Here, in recounting the episode to me, Pasternak again embarked on one of his great metaphysical flights about the cosmic turning-points in the world’s history; it was these that he wished to discuss with Stalin—it was of supreme importance that he should do so. I can easily imagine that he spoke in this vein to Stalin too. At any rate, Stalin asked him again whether he was or was not present when Mandelstam read the lampoon. Pasternak answered again that what mattered most was his indispensable meeting with Stalin, that it must happen soon, that everything depended on it, that they must speak about ultimate issues, about life and death. “If I were Mandelstam’s friend, I should have known better how to defend him,” said Stalin, and put down the receiver. Pasternak tried to ring back but, not surprisingly, failed to get through to the leader. The episode evidently preyed deeply upon him. He repeated to me the version I have just recounted on at least two other occasions, and told the story to other visitors, although, apparently, in different forms. His efforts to rescue Mandelstam, in particular his appeal to Bukharin, probably helped to preserve him at least for a time—Mandelstam was finally destroyed some years later—but Pasternak clearly felt, it may be without good reason, but as anyone not blinded by self-satisfaction or stupidity might feel, that perhaps another response might have done more for the condemned poet.1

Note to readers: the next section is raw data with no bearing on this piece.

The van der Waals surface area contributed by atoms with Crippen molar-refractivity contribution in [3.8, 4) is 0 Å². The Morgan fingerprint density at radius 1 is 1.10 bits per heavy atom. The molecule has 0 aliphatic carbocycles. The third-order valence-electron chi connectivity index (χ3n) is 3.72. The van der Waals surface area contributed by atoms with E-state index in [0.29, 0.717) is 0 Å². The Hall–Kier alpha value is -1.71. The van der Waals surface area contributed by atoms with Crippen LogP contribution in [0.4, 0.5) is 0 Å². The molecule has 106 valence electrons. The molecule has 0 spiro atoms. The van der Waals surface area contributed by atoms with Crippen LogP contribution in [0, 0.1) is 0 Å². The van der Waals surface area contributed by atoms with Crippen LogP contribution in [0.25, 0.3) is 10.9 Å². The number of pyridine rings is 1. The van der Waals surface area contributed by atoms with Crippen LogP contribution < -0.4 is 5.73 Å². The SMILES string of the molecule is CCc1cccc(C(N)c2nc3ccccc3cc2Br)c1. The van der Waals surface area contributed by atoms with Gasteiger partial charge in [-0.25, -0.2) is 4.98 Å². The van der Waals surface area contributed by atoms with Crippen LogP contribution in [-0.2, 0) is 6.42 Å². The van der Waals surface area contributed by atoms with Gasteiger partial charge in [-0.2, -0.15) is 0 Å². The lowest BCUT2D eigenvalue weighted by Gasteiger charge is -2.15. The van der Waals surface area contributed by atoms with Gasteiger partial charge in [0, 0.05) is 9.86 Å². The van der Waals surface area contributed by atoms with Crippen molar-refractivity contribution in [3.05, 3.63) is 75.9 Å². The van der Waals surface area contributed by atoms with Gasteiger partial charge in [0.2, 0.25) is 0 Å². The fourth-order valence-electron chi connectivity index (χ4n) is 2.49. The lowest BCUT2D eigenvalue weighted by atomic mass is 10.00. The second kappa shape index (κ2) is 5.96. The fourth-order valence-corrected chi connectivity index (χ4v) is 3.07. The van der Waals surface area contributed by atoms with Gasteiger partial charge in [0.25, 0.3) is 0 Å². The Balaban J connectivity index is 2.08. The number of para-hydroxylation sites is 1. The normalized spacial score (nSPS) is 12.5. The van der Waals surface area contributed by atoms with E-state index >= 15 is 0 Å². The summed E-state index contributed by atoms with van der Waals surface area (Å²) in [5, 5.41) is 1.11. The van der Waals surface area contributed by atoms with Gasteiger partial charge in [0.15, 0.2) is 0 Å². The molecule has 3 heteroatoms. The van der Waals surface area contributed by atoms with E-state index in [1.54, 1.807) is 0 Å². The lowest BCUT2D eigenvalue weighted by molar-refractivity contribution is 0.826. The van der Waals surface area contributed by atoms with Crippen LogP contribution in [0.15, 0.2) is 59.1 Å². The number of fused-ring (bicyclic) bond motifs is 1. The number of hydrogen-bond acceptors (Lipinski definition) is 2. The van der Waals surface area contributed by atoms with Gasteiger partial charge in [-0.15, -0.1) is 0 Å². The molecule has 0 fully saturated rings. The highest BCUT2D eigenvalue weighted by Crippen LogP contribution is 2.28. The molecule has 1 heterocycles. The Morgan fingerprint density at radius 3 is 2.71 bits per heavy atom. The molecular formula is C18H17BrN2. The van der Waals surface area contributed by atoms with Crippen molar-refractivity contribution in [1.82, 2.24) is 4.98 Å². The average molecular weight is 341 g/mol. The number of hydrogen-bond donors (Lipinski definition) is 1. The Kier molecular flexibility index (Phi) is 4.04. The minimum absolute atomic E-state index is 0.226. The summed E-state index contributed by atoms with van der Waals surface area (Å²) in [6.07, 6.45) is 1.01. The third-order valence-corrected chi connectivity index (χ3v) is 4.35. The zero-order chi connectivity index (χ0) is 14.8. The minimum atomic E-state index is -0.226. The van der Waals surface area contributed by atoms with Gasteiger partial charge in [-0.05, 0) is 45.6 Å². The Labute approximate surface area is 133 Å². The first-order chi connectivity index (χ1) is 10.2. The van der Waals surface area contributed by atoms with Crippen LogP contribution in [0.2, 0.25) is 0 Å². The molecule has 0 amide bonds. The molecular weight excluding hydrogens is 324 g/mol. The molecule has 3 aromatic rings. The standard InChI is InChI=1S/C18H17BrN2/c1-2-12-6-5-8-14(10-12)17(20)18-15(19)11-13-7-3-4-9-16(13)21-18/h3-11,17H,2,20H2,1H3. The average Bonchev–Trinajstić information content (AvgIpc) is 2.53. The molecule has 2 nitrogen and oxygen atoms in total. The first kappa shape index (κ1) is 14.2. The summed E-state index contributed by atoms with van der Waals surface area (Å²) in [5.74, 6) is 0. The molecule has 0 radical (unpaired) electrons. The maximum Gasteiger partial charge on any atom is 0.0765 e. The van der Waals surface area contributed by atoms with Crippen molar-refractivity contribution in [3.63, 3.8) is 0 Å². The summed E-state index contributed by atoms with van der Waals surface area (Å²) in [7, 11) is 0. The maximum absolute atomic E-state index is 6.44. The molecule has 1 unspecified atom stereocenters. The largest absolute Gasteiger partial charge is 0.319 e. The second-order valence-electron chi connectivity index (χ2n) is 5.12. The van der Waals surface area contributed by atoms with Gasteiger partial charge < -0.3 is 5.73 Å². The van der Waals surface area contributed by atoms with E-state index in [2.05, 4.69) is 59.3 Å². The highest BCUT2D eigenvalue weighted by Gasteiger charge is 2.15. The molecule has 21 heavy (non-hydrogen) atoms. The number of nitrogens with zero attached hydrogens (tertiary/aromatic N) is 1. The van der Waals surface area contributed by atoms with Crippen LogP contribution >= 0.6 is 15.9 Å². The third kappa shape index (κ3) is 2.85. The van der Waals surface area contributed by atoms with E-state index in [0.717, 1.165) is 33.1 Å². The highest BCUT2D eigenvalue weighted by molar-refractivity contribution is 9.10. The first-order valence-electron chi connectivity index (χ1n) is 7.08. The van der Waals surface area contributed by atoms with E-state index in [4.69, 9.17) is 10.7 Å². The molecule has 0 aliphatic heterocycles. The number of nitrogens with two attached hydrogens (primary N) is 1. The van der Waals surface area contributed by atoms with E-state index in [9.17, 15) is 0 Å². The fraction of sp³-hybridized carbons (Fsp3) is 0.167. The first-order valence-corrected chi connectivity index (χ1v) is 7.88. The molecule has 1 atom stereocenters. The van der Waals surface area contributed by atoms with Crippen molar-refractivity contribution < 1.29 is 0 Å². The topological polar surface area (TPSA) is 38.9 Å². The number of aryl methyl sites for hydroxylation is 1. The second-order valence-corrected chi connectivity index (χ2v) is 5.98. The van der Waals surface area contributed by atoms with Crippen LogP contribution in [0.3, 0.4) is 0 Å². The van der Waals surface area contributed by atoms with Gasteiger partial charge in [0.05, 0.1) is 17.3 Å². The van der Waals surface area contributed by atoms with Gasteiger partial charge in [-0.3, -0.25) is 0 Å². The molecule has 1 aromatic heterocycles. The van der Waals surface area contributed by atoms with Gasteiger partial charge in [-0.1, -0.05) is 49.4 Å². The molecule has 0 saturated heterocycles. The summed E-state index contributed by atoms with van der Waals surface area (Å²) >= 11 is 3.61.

He followed this story with accounts of other victims: Pil’nyak, who anxiously waited (“was constantly looking out the window”) for an emissary to ask him to sign a denunciation of one of the men accused of treason in 1936, and because none came, realized that he, too, was doomed. He spoke of the circumstances of Tsvetaeva’s suicide in 1941, which he thought might have been prevented if the literary bureaucrats had not behaved with such appalling heartlessness to her. He told the story of a man who asked him to sign an open letter condemning Marshal Tukhachevsky. When Pasternak refused and explained the reasons for his refusal, the man burst into tears, said that the poet was the noblest and most saintly human being whom he had ever met, embraced him fervently; and then went straight to the secret police, and denounced him.